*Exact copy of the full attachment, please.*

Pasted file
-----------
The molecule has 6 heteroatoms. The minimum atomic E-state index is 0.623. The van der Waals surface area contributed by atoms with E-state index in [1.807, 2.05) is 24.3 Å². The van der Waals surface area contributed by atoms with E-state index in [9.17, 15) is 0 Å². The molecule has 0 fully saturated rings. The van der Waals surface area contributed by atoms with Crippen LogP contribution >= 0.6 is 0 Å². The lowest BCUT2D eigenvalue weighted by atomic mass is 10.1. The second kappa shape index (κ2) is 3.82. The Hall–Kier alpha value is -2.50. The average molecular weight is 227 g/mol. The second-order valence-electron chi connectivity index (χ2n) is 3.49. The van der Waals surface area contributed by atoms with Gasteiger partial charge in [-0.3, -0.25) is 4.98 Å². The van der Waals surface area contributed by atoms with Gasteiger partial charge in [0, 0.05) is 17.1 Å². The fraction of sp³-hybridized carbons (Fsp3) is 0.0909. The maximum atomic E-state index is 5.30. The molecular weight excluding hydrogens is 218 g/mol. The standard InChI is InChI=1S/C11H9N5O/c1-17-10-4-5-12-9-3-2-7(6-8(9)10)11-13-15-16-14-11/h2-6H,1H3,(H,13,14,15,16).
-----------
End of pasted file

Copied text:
The molecule has 6 heteroatoms. The minimum atomic E-state index is 0.623. The van der Waals surface area contributed by atoms with E-state index in [1.807, 2.05) is 24.3 Å². The van der Waals surface area contributed by atoms with E-state index in [9.17, 15) is 0 Å². The molecule has 0 fully saturated rings. The van der Waals surface area contributed by atoms with Crippen LogP contribution >= 0.6 is 0 Å². The lowest BCUT2D eigenvalue weighted by atomic mass is 10.1. The second kappa shape index (κ2) is 3.82. The Hall–Kier alpha value is -2.50. The average molecular weight is 227 g/mol. The second-order valence-electron chi connectivity index (χ2n) is 3.49. The van der Waals surface area contributed by atoms with Gasteiger partial charge in [-0.3, -0.25) is 4.98 Å². The van der Waals surface area contributed by atoms with Gasteiger partial charge in [0, 0.05) is 17.1 Å². The fraction of sp³-hybridized carbons (Fsp3) is 0.0909. The maximum atomic E-state index is 5.30. The molecular weight excluding hydrogens is 218 g/mol. The standard InChI is InChI=1S/C11H9N5O/c1-17-10-4-5-12-9-3-2-7(6-8(9)10)11-13-15-16-14-11/h2-6H,1H3,(H,13,14,15,16).